Tuesday, August 28, 2012

East of the Mississippi

Christopher and I left Nebraska bright and early. We passed a little though Omaha which is a tiny city. Although we drove through the city at eight in the morning, the rush hour traffic was laughable compared to California traffic.
Omaha is on the edge of a river which borders Iowa.  Although I am a California city girl who is more familiar with malls than with farms and freeways more than dirt roads, I found Iowa completely enchanting. There were countless rolling hills of cornfields. There were gorgeous forests and flowing rivers. There were farmhouses and barns that would not have looked out of place one hundred years ago. It was a beautiful countryside I would love to explore a little more.
Christopher and I breakfasted late at a little diner in West Des Moines near several of the colleges. The diner was attached to a hotel and was made to resemble a 1950’s diner. There were pictures of musicians and records throughout the restaurant. Each booth had a theme and the waitress led us to the Beatles themed booth (completely unintentional I assure you).We also stopped for gas where the 89 gas was actually twenty cents cheaper than the 87 gas.  When we asked the attendant his response was “Because it’s Iowa”. The 89 gas actually has more ethanol in it which is readily available in Iowa because of all the cornfields.
We were soon on the road and decided to do a little antiquing in Davenport. I had heard much about antiquing in the Midwest and was eager to see if the rumors were true. Davenport is small city in Iowa next to the Mississippi River. Davenport was in word adorable. The buildings near the Mississippi are all from the turn-of-the-century and much of the original architecture has been preserved. The antique store we explored coincidentally was one the largest in the country and housed nearly 250,000 antiques. Christopher and I discovered many, many treasures. I was tempted to buy a globe from 1910 while Christopher nearly purchased a trombone from 1955 and euphonium.  Although we did not buy any of these finds, I did purchase my mom a little present!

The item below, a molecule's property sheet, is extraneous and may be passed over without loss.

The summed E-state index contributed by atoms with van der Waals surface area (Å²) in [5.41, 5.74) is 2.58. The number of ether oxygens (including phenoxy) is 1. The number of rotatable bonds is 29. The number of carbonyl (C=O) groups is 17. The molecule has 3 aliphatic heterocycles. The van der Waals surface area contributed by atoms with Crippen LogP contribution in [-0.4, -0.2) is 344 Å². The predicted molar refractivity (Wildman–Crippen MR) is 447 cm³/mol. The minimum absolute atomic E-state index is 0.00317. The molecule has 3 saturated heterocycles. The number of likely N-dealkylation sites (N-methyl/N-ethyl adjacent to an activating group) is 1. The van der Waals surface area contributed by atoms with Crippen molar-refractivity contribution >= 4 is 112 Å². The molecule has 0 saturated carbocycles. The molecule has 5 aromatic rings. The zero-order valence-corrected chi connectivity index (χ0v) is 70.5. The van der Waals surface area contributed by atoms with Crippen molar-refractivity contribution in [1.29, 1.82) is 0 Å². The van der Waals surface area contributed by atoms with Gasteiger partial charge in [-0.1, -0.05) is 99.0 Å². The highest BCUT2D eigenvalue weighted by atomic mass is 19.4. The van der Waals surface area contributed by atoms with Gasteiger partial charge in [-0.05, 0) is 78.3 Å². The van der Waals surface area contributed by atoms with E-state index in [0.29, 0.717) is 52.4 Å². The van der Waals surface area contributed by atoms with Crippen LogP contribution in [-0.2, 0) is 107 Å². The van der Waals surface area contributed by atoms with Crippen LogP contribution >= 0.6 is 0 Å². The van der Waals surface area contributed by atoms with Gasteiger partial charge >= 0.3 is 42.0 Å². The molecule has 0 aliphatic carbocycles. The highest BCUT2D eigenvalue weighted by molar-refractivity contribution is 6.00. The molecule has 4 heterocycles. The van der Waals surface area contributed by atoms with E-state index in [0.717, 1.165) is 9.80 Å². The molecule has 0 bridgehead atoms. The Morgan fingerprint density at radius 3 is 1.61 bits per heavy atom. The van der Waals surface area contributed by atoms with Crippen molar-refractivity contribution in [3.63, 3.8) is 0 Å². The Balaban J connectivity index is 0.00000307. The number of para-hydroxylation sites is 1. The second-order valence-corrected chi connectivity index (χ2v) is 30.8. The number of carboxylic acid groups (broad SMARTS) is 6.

I was probably a little too excited about crossing the Mississippi River. In history, literature and music the Mississippi River is what divides the East from the West. This was an exciting moment in our trip for this is when we truly entered the Eastern United States.  The Mississippi River, although we saw little, was magnificent. It was much larger than Christopher and I imagined, even at this Northern sliver.
After passing over the Mississippi, we were immediately in Illinois. Northern Illinois is quite similar to Iowa, however it is more industrialized. While Iowans seemed to prefer more old-fashioned methods of farming (or at least from what we could see), Illinois farmers appeared to prefer warehouses, railroads and factories. Our cabin was in Union, about an hour north from Chicago.  We decided to to tackle Chicago in the morning and stayed nearby our campsite. If you are ever in that part of Illinois, never, ever, EVER drive on Highway 20 if you can avoid it. Within a mile or two we dubbed it the “honey badger” highway. If you do not understand what I mean by this reference watch this video. Be warned that there is quite a bit of language.

Chicago here we come!

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